Fun lesson from today: don’t blindly clear/flush your iptables.
If you are remotely managing a system, then make sure you run this:
sudo iptables -P INPUT ACCEPT
sudo iptables -P FORWARD ACCEPT
sudo iptables -P OUTPUT ACCEPT
before you run this:
sudo iptables -F
It turns out there are people who will write default block (“policy DROP”) style rules (instead of the using a default “policy ACCEPT” and ending with REJECTs/DROPs at the end that match everything). If the default policy is not ACCEPT, then clearing the rules will immediately remove your ssh access to the machine.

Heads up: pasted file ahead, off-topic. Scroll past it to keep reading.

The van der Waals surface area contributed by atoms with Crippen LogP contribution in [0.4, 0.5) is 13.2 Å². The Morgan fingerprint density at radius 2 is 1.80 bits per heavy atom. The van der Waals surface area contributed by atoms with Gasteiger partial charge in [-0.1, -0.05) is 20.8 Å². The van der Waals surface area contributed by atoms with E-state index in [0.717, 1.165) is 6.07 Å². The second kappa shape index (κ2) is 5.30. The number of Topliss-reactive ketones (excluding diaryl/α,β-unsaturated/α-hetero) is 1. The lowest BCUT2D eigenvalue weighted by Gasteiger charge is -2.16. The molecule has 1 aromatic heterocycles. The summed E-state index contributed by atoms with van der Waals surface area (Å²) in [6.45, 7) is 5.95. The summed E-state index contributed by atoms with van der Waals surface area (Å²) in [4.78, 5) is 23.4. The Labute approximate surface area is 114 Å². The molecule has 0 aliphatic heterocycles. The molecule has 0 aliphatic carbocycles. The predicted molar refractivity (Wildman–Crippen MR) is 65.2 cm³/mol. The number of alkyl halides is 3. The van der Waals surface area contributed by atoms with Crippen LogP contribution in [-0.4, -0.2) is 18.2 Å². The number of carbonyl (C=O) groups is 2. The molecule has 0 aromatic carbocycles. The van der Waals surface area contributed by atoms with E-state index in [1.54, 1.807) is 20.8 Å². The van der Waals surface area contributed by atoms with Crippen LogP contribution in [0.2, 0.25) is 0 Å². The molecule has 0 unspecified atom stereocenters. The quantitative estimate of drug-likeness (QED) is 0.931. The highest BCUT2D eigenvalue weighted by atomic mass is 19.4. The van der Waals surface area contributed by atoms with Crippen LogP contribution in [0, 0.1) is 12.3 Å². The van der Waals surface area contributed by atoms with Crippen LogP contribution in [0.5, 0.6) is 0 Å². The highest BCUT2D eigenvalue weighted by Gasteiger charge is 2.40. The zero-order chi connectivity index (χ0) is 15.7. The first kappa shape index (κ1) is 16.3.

The lack of a default “policy REJECT” is one reason you will see more “policy ACCEPT” – because then, at the end, you can choose between REJECT or DROP. If you write your rules “in the other direction”, you loose the flexibility to choose – you must DROP. There are numerous posts on why DROP is not necessarily better than REJECT. (“Attackers don’t really feel any pain with DROP, but your legitimate users sure do”.)